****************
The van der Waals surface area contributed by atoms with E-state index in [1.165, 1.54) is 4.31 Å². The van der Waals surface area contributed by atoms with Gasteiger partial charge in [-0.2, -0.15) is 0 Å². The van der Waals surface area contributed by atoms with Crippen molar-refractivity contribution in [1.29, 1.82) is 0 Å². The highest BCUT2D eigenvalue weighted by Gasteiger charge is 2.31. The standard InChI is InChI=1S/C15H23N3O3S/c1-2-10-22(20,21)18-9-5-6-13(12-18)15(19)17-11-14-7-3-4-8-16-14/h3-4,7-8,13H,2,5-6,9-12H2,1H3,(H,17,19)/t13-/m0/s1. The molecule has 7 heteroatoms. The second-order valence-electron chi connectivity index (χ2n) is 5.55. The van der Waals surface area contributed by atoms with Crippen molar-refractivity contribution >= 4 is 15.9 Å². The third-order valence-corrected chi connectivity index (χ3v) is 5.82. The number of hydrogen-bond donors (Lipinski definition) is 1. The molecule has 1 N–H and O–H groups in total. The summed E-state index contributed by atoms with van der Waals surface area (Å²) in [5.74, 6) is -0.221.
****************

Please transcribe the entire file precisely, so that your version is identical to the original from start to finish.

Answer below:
The van der Waals surface area contributed by atoms with E-state index in [1.165, 1.54) is 4.31 Å². The van der Waals surface area contributed by atoms with Gasteiger partial charge in [-0.2, -0.15) is 0 Å². The van der Waals surface area contributed by atoms with Crippen molar-refractivity contribution in [1.29, 1.82) is 0 Å². The highest BCUT2D eigenvalue weighted by Gasteiger charge is 2.31. The standard InChI is InChI=1S/C15H23N3O3S/c1-2-10-22(20,21)18-9-5-6-13(12-18)15(19)17-11-14-7-3-4-8-16-14/h3-4,7-8,13H,2,5-6,9-12H2,1H3,(H,17,19)/t13-/m0/s1. The molecule has 7 heteroatoms. The second-order valence-electron chi connectivity index (χ2n) is 5.55. The van der Waals surface area contributed by atoms with Crippen molar-refractivity contribution >= 4 is 15.9 Å². The third-order valence-corrected chi connectivity index (χ3v) is 5.82. The number of hydrogen-bond donors (Lipinski definition) is 1. The molecule has 1 N–H and O–H groups in total. The summed E-state index contributed by atoms with van der Waals surface area (Å²) in [5.74, 6) is -0.221.